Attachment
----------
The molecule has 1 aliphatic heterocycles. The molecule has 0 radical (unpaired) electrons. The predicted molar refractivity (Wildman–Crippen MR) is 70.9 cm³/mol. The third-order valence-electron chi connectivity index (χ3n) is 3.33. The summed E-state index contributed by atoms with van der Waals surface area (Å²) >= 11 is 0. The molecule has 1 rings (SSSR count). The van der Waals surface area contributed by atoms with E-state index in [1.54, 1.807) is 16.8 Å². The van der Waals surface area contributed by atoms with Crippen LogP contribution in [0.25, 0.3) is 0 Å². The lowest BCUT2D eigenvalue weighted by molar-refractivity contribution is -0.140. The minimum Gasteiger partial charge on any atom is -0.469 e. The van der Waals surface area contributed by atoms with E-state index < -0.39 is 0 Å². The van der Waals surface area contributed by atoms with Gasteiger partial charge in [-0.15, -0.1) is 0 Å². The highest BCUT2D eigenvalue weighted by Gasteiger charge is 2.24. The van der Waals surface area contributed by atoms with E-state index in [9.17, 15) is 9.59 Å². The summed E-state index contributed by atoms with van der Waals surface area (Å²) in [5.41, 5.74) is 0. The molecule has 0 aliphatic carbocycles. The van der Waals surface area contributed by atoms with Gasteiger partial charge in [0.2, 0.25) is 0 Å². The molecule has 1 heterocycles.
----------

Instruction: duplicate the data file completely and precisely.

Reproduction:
The molecule has 1 aliphatic heterocycles. The molecule has 0 radical (unpaired) electrons. The predicted molar refractivity (Wildman–Crippen MR) is 70.9 cm³/mol. The third-order valence-electron chi connectivity index (χ3n) is 3.33. The summed E-state index contributed by atoms with van der Waals surface area (Å²) >= 11 is 0. The molecule has 1 rings (SSSR count). The van der Waals surface area contributed by atoms with E-state index in [1.54, 1.807) is 16.8 Å². The van der Waals surface area contributed by atoms with Crippen LogP contribution in [0.25, 0.3) is 0 Å². The lowest BCUT2D eigenvalue weighted by molar-refractivity contribution is -0.140. The minimum Gasteiger partial charge on any atom is -0.469 e. The van der Waals surface area contributed by atoms with E-state index < -0.39 is 0 Å². The van der Waals surface area contributed by atoms with Gasteiger partial charge in [-0.15, -0.1) is 0 Å². The highest BCUT2D eigenvalue weighted by Gasteiger charge is 2.24. The van der Waals surface area contributed by atoms with E-state index in [9.17, 15) is 9.59 Å². The summed E-state index contributed by atoms with van der Waals surface area (Å²) in [5.41, 5.74) is 0. The molecule has 0 aliphatic carbocycles. The van der Waals surface area contributed by atoms with Gasteiger partial charge in [0.2, 0.25) is 0 Å². The molecule has 1 heterocycles.